Now that Jerry Falwell, Jr. has stepped away from Liberty University — after a series of bad decisions that ranged from promoting racism to taking a picture with his arm around his non-wife with “black water” in his hand and his fly unzipped — more than 50 pastors who graduated from Liberty are demanding his permanent removal from the school.
The group modeled its request after a similar one from Save71, which consists of Liberty alumni (including non-pastors). Their website also has a timeline of Falwell’s bad behavior.
The alumni told the university that the Lynchburg, Virginia-based evangelical Christian school needed “new leadership that represents the heart of Liberty University’s mission.”
“It is because of our deep love for Liberty University and our great optimism for its future that we write to you today to urge you, the Board of Trustees, to permanently remove Mr. Falwell as president and chancellor and replace him with a new leader,” read the letter, in part.
The letter echoes the demands of a website called Save71, a group of alumni who posted a statement arguing for Liberty to “remove President Falwell and replace him with a responsible and virtuous Christian leader.”
“To do this, the board should appoint an independent committee of leaders from within the Liberty community, as well as leaders outside of it, to begin the search for a new president,” the group states on its website.
It’s really not asking much that the president of a Christian university — or even a “Christian” university — to hold himself to the same standards that the school expects of its students. Liberty grads have pointed out that students have been disciplined or even expelled for far less scandalous infractions of the behavior code, which includes spaghetti strap tank tops for women and same-sex romantic relationships.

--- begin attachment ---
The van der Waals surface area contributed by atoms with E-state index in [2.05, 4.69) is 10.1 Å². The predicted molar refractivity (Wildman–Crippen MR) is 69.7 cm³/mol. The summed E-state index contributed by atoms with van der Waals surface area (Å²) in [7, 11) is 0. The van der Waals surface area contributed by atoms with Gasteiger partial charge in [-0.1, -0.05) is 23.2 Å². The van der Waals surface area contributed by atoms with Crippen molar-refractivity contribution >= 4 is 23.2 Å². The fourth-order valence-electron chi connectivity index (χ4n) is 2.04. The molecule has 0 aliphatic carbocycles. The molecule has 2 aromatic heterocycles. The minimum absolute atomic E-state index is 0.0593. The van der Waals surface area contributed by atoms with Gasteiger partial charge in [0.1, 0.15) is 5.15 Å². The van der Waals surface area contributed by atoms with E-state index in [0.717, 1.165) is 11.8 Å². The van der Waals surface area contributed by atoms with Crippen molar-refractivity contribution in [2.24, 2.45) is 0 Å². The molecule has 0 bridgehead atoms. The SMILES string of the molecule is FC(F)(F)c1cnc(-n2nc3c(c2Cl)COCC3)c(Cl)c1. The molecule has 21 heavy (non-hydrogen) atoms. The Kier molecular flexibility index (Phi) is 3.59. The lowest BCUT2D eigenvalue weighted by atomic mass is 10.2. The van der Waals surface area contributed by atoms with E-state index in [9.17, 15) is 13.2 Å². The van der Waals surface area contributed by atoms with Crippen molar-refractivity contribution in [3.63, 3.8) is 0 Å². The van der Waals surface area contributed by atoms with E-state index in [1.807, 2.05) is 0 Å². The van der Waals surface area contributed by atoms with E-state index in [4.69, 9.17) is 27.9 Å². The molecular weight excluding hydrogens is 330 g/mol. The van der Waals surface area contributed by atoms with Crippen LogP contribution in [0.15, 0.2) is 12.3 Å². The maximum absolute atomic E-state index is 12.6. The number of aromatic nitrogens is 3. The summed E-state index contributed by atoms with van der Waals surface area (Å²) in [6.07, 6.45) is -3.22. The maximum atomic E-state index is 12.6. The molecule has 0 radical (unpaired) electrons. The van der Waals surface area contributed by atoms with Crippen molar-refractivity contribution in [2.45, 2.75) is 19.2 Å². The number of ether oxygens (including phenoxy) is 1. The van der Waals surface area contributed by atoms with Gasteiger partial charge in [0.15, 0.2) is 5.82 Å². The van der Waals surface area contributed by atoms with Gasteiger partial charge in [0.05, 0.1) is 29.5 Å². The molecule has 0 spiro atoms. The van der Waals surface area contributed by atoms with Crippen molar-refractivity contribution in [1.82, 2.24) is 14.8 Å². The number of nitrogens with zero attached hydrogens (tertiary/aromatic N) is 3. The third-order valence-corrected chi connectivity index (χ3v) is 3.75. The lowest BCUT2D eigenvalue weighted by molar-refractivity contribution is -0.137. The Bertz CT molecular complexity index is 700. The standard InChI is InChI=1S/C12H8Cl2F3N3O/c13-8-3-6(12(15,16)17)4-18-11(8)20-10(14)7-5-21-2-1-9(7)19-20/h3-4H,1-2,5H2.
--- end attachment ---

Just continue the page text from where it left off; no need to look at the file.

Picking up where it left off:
We’ve seen this narrative play out before in American Christendom, however. A prominent figure (typically a white male) gets caught doing something wrong. He announces he’s stepping down from his position and falls off the public radar for a short amount of time — maybe six months to a year. Then he makes a grand return, claiming changed behavior and repentance. (Sometimes this return comes with an apologetic book tour. What else are you going to do during your time off? Improve yourself? Please.)
For what it’s worth, Liberty’s Board of Trustees met on Friday and said they were seeking the “Lord’s will” for how to move forward:
… the Board intends to use this time of leave to look into them as part of the process of determining what is in the best interest of Liberty University. The Board and its Executive Committee contemplate this being a careful and deliberative process, but one that will yield a result that honors God and is befitting one of the largest Christian universities in the world.
That honoring God ship sailed a long time ago. At this point, they’re likely just trying to balance keeping students under control without having to get rid of their biggest name and fundraiser.